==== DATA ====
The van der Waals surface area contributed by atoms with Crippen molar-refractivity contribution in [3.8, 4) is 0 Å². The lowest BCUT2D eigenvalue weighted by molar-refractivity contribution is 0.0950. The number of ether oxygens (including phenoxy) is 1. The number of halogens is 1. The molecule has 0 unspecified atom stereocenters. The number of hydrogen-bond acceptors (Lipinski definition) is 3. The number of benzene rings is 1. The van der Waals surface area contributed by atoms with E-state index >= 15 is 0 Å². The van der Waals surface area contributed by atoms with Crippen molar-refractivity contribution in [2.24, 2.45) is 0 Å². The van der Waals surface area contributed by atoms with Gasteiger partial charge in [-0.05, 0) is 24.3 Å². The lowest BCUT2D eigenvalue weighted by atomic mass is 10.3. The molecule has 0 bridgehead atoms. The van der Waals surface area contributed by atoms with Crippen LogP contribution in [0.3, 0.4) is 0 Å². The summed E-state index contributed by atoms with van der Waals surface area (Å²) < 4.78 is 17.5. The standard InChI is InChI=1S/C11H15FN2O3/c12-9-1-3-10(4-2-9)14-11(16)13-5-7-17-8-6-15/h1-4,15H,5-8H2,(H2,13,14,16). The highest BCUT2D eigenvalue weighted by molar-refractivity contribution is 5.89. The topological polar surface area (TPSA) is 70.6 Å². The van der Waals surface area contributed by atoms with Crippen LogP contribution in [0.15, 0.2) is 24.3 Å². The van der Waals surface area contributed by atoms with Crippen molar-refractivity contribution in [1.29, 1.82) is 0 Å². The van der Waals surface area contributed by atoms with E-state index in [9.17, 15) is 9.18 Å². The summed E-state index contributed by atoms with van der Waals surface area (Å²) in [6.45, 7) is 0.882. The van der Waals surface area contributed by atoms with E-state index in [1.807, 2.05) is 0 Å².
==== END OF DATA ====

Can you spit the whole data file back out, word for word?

The van der Waals surface area contributed by atoms with Crippen molar-refractivity contribution in [3.8, 4) is 0 Å². The lowest BCUT2D eigenvalue weighted by molar-refractivity contribution is 0.0950. The number of ether oxygens (including phenoxy) is 1. The number of halogens is 1. The molecule has 0 unspecified atom stereocenters. The number of hydrogen-bond acceptors (Lipinski definition) is 3. The number of benzene rings is 1. The van der Waals surface area contributed by atoms with E-state index >= 15 is 0 Å². The van der Waals surface area contributed by atoms with Crippen molar-refractivity contribution in [2.24, 2.45) is 0 Å². The van der Waals surface area contributed by atoms with Gasteiger partial charge in [-0.05, 0) is 24.3 Å². The lowest BCUT2D eigenvalue weighted by atomic mass is 10.3. The molecule has 0 bridgehead atoms. The van der Waals surface area contributed by atoms with Crippen LogP contribution in [0.3, 0.4) is 0 Å². The summed E-state index contributed by atoms with van der Waals surface area (Å²) < 4.78 is 17.5. The standard InChI is InChI=1S/C11H15FN2O3/c12-9-1-3-10(4-2-9)14-11(16)13-5-7-17-8-6-15/h1-4,15H,5-8H2,(H2,13,14,16). The highest BCUT2D eigenvalue weighted by molar-refractivity contribution is 5.89. The topological polar surface area (TPSA) is 70.6 Å². The van der Waals surface area contributed by atoms with Crippen LogP contribution in [0.15, 0.2) is 24.3 Å². The van der Waals surface area contributed by atoms with Crippen molar-refractivity contribution in [1.29, 1.82) is 0 Å². The van der Waals surface area contributed by atoms with E-state index in [9.17, 15) is 9.18 Å². The summed E-state index contributed by atoms with van der Waals surface area (Å²) in [6.45, 7) is 0.882. The van der Waals surface area contributed by atoms with E-state index in [1.807, 2.05) is 0 Å².